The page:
A fired Bishop State Community College food service instructor who enrolled in his own course has been ordered rehired with back pay by an arbitrator who ruled his dismissal was unfair.
The arbitrator ruled that Henry Douglas had already received a letter of reprimand from Bishop State for enrolling in the classes and his firing was an extra penalty for the same situation.
Arbitrator James Odom Jr. found that Douglas was only following the instructions of his supervisor and academic adviser, Herman Packer, who was also fired by the Mobile college and later reinstated on appeal.
“There is nothing in the record to show an intent on the part of Douglas to defraud the college with respect to class credits, pay for teaching or tuition credit,” Odom wrote in a decision reported Thursday by the Press-Register.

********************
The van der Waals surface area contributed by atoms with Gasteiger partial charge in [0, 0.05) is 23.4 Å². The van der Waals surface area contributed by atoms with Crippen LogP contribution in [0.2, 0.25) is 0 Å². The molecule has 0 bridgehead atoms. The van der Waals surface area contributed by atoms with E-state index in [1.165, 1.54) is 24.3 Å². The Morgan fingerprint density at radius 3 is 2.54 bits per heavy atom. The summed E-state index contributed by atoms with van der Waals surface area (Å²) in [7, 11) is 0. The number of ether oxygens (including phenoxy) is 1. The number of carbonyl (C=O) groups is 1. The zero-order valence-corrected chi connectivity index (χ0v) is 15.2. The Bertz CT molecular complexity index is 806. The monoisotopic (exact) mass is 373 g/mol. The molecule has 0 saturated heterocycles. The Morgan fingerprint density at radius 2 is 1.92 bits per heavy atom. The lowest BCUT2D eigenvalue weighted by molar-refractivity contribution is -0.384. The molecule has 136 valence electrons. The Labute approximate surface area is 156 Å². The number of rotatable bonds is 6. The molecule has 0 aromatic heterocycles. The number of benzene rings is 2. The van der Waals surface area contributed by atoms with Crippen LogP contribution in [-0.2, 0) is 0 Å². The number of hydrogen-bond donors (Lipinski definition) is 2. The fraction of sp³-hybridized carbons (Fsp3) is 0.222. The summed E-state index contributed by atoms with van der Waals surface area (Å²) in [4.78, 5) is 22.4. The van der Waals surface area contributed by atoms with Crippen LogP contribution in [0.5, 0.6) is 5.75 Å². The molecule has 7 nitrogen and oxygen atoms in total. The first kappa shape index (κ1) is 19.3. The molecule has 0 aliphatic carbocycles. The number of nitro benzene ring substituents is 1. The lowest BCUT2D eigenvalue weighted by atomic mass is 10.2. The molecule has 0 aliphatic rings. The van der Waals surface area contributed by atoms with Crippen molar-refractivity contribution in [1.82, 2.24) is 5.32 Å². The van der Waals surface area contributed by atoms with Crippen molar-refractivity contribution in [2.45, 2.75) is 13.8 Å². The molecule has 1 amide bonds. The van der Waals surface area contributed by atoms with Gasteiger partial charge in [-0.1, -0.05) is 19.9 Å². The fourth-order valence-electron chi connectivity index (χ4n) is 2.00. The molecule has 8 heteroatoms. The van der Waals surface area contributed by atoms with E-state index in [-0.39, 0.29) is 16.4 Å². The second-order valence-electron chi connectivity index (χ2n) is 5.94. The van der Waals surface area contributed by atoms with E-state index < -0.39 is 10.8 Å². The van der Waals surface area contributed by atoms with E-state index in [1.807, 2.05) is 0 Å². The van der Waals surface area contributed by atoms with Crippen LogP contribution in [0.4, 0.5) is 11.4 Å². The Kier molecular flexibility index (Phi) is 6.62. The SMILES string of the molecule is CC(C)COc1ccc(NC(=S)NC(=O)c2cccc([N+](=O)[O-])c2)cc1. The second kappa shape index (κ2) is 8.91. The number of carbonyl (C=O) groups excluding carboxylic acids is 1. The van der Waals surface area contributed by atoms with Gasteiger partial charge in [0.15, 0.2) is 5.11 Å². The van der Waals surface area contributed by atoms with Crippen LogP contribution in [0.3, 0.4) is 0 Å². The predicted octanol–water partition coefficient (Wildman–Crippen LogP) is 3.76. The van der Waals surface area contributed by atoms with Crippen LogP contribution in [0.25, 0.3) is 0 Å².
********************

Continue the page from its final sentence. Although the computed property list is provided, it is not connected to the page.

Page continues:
When Douglas was hired in 2002, school officials were worried that his associate degree wasn’t in the field, according to documents from Bishop State. They said he should get a two-year degree in commercial food service.
Between summer 2002 and fall 2004, Douglas enrolled as a student in 10 courses he was also assigned to teach and six more courses that were scheduled for times when he was supposed to teach different classes.
“The way the paperwork was filed, it looked like he was teaching himself in his own classes. He absolutely was not,” said Douglas’ attorney, Henry Caddell.
As of February 2007, Douglas earned $42,127, the Press-Register reported.
Two-year college Chancellor Bradley Byrne criticized the ruling, which he said was the result of teacher tenure protections and the state teacher’s union, the Alabama Education Association.
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